Lopez-Valenzuela said other budding entrepreneurs keen to engage with the Centre should make sure they have done their research. "You could make the mistake of thinking it is a university with a committee [of academics] asking fairly esoteric questions," he says. "But no, it's done by people who have been venture capitalists and by people who have been brought in specifically for their experience." Nick Badman has also considered how the Centre can back individuals who have entrepreneurial flair, but have not yet come up with the right idea. It may lead to the development of a matching service: placing alumni with clear potential in charge of existing businesses that require new ideas and energy at the top. "One of the things we are thinking about is whether we should be encouraging those people to buy into businesses," he says. "It's a possible evolution of the fund." Owners of established businesses can sign up to the Better Business Programme run through a partnership between the Centre and Your Business Your Future. Led by Gerard Burke, Senior Visiting Fellow at Cass, Your Business Your Future runs development programmes for owner managers who want to take their business to the next level. Tristram Mayhew, founder of the tree-top adventure playgrounds firm Go Ape, took part in such a programme.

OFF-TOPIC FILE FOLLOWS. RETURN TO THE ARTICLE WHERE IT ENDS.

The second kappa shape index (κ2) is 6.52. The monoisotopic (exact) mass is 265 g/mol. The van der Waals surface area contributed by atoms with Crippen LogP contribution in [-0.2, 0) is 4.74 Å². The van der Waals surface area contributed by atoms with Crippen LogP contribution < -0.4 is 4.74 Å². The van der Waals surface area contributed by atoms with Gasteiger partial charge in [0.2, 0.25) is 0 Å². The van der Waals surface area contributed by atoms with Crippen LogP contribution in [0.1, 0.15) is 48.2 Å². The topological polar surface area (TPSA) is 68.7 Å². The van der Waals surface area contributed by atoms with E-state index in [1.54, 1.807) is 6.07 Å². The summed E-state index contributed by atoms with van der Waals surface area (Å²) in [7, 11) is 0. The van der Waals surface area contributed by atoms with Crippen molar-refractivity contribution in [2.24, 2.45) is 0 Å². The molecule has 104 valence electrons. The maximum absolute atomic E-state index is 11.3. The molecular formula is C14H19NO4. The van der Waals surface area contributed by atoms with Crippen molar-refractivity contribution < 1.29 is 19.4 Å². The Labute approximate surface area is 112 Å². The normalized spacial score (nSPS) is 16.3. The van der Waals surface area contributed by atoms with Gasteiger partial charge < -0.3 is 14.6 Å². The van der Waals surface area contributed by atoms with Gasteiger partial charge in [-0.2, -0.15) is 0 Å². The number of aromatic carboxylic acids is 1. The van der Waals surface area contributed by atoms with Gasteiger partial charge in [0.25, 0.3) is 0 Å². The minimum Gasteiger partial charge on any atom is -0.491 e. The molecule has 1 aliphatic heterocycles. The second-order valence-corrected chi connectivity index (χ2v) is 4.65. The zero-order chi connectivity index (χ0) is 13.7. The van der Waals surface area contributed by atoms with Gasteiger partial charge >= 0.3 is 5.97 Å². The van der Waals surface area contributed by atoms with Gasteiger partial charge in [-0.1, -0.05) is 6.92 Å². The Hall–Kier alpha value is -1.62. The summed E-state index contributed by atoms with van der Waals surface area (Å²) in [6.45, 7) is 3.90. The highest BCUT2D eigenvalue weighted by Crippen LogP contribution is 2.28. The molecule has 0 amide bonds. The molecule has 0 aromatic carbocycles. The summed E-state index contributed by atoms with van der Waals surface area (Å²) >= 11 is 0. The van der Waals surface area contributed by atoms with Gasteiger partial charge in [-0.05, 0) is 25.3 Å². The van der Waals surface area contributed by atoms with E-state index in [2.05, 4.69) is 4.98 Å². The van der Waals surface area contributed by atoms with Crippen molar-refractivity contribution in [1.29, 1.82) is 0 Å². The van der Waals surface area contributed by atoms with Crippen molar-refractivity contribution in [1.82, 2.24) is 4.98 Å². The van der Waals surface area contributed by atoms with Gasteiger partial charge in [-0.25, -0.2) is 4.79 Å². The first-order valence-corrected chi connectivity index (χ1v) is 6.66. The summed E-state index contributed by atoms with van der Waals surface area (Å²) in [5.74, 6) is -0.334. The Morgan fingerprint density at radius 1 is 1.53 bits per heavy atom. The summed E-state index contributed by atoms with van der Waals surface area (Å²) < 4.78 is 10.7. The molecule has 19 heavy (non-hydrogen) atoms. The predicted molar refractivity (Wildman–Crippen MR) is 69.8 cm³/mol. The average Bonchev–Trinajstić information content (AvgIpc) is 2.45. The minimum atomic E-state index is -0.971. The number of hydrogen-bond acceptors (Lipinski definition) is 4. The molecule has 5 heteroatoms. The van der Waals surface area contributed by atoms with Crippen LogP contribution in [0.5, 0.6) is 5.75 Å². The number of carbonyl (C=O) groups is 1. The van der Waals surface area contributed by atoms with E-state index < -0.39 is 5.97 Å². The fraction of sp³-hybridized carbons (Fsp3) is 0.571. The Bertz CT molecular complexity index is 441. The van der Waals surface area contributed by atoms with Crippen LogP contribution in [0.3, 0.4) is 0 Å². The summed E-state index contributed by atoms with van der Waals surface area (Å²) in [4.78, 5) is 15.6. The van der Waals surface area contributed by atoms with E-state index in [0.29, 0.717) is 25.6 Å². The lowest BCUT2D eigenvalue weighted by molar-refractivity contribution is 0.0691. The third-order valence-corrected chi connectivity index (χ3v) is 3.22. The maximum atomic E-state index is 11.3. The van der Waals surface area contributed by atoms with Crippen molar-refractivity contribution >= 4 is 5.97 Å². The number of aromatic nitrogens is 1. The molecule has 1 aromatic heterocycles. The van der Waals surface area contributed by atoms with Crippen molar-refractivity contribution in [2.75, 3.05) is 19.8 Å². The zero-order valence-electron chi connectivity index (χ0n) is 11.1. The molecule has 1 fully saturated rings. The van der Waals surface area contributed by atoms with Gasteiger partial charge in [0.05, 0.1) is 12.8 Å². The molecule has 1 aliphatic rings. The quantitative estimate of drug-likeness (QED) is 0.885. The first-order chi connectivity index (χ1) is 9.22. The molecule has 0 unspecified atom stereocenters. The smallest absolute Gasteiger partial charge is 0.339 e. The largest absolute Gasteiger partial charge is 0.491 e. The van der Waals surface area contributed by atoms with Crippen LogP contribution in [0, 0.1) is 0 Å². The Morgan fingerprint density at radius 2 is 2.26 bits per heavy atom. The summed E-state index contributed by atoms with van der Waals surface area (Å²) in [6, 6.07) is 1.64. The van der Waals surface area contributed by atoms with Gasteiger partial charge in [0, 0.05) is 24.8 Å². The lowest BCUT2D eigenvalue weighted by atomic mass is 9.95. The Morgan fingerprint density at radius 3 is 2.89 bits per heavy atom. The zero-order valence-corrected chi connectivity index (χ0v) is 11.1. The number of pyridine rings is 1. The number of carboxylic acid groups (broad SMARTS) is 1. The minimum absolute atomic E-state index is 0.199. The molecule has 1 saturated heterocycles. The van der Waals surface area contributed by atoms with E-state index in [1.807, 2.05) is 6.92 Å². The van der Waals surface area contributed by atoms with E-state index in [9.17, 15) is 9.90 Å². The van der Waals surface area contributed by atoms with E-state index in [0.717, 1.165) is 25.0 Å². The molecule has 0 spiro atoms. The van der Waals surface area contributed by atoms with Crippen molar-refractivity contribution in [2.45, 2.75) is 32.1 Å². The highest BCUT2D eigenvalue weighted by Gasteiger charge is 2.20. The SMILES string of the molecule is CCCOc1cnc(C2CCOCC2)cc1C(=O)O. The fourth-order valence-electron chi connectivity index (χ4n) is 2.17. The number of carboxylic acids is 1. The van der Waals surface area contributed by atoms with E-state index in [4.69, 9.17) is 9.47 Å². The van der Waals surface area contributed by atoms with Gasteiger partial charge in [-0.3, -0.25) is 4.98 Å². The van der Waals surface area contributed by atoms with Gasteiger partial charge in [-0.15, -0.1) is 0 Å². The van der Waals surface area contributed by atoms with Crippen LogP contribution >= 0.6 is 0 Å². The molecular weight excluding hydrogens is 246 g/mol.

Passionate amateurs
The Go Ape centres offer zip wires and aerial bridges, ladders, walkways and tunnels strung from tree to tree in forest locations. Mayhew says: "We started off as amateurs with a passion to do our own thing. With luck and hard work we managed to get up and going. We got to the end of the start-up phase in the first four years." He adds: "I look back and think that was when we grew up as a business. From being what you could call enthusiastic amateurs it gave us the first of the tool kit to go on, and challenged us." Mayhew also realised the value of setting ambitious targets. "In 2006 we set ourselves the target of doing 30 courses by 2010. We now have 33," he says. "I can say that was down to the challenge we got on the programme. It was a significant investment but worth every penny." Badman says the Centre for Entrepreneurship will build its reputation from the experience of entrepreneurs who use its services, such as Cooper, Lopez-Valenzuela and Mayhew. He is in no doubt that "if we combine the education and development programme side of this with money, we will create fundamentally better businesses."

Richard Tyler is Enterprise Editor at the Daily Telegraph and the Sunday Telegraph.